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Amnesty Calls On Kyrgyzstan To Observe Int. Law


Amnesty International is calling on the authorities of Kyrgyzstan not to forcibly return to Uzbekistan 29 people who are seeking international protection in the country.

"Forcible return of these people would violate international human rights and refugee law and standards. There are well founded reasons to believe that if returned they are at risk of grave human rights violations and flagrant denial of justice. They are at risk of being tortured and even executed after unfair trials," Amnesty International said.

The 29 people, whose forcible return to Uzbekistan is feared to be imminent, are among hundreds of people who fled the city of Andizhan after government troops reportedly fired on thousands of mainly unarmed and peaceful demonstrators on 13 May. On 22 June the acting Prosecutor General of Kyrgyzstan, Azimbek Beknazarov, reportedly described these 29 people seeking protection, as "criminals" who broke out of Andizhan prison. They were reportedly removed from the Besh-Kana camp and taken to a detention centre in Osh at the end of last week.

On 21 June the Office of the UN High Commissioner for Refugees was apparently asked by Kyrgyzstan authorities to conduct asylum determination procedures for the 29 detained people in order to assess their situation. According to reports received by Amnesty International, however, the extradition orders for the 29 people have already have been signed and they are at imminent risk of forcible return to Uzbekistan, although the UNHCR has not yet completed the process of assessing whether they are in need of international protection as refugees.

A UN statement of 22 June noted that a decision to return the people who have sought international protection would contradict assurances given by the Kyrgyz authorities to UN Secretary-General Kofi Annan. In a joint public statement of the same day the UN High Commissioner for Human Rights, Louise Arbour and the High Commissioner for Refugees, Antonio Guterres, expressed their fears that the 29 may be forcibly returned to Uzbekistan irrespective of whether or not they are refugees under international law.

"The authorities of Kyrgyzstan must facilitate the UNHCR in fulfilling its mandate to protect refugees. They must comply with their obligations under international human rights and refugee law and standards not to return these people or any others to a country where they risk serious human rights violations, including torture and other ill-treatment. Serious human rights violations, including torture and unfair trial, are widespread and systemic in Uzbekistan," Amnesty International said.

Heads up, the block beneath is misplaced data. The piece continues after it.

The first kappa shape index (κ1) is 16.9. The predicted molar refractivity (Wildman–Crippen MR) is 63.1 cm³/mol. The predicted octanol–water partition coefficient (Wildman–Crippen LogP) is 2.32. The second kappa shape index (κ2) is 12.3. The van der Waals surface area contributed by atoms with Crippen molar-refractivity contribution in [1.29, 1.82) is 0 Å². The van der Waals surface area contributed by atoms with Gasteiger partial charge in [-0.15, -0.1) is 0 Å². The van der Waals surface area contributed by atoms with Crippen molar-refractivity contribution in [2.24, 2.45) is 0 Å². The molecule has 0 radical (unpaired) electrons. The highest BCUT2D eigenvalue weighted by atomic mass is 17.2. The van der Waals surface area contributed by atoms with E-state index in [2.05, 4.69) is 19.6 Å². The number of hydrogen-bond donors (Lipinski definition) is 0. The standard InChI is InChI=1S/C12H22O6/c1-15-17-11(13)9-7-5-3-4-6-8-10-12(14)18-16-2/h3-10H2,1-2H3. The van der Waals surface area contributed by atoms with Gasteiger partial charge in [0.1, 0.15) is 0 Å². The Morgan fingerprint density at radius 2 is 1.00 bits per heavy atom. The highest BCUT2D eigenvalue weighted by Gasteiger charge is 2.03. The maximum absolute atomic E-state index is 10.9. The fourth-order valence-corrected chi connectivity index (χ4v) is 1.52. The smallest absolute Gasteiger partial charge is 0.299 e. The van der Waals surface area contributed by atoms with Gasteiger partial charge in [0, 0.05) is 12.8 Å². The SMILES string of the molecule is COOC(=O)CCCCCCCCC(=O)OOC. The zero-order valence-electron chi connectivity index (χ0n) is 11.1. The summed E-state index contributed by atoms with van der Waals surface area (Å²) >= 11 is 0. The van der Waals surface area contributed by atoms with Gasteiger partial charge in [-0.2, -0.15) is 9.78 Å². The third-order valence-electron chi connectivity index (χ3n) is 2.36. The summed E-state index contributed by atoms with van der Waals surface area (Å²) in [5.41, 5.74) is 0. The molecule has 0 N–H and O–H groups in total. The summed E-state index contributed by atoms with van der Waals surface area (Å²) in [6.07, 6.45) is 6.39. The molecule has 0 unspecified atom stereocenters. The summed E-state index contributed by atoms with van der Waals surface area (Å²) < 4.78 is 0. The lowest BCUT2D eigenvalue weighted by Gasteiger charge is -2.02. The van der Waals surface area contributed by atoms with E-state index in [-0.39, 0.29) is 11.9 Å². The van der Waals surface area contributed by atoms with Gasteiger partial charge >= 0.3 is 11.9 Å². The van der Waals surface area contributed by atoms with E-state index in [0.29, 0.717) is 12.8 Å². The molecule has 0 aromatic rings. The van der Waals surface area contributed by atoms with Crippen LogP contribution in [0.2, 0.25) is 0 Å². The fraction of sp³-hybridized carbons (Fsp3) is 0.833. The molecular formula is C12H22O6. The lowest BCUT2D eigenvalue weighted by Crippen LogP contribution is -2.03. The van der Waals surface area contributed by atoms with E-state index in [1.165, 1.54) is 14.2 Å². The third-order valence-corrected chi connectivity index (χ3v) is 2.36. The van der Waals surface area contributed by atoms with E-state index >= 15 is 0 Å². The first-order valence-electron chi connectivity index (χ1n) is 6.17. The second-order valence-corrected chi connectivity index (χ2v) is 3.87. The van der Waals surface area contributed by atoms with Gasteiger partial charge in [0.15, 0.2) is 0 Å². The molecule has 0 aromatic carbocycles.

Background During the night of 12-13 May 2005, a group of armed men broke into the jail of the city of Andizhan, reportedly freeing hundreds of prisoners, and later taking hostages and occupying a local government building. Throughout the day thousands of people gathered in a city square; many spoke out to demand justice and an end to poverty. There were sporadic incidents of security forces firing indiscriminately into the crowds, killing and wounding demonstrators, most of whom were unarmed. In the early evening, security forces were reported to have surrounded the crowd of thousands of protestors on the city’s main square, hemming them in with buses, armed personnel carriers and other barriers. According to witnesses, hundreds of people -- men, women and children -- were killed when government troops opened fire on the crowd in the square and as they fled. Hundreds left the country and sought international protection in neighbouring Kyrgyzstan.

On 16 June the Uzbekistan Prosecutor General's Office stated that it is seeking the extradition of 131 of the refugees whom it had reportedly "identified as direct participants of the acts of terrorism in Andizhan". Officials in Uzbekistan have publicly called the refugee camp a "terrorist camp". Sixteen men were removed from the camp on 9 June by officers of the Kyrgyz National Security Service and taken for interrogation to a detention centre in the city of Jalalabad. When UNHCR staff were given access to the detention centre 24 hours later, four men had already been forcibly returned to Uzbekistan. The four men are feared to be held in incommunicado detention; as noted in the 22 June 2005 statement of the UN High Commissioners "no international body has succeeded in having access to them since they were handed over to the Uzbek authorities".

The risk of torture is highest during incommunicado detention.

Some of the hundreds who are seeking international protection in Kyrgyzstan, with whom Amnesty International representatives have spoken, said that they fear they will be tortured if they are forcibly returned to Uzbekistan.

Kyrgyzstan is obliged under international law, including the 1951 Refugee Convention and the Convention against Torture and Other Cruel, Inhuman or Degrading Treatment or Punishment to which it is a party, not to return anyone to a country or territory where they would be at risk of serious human rights violations.


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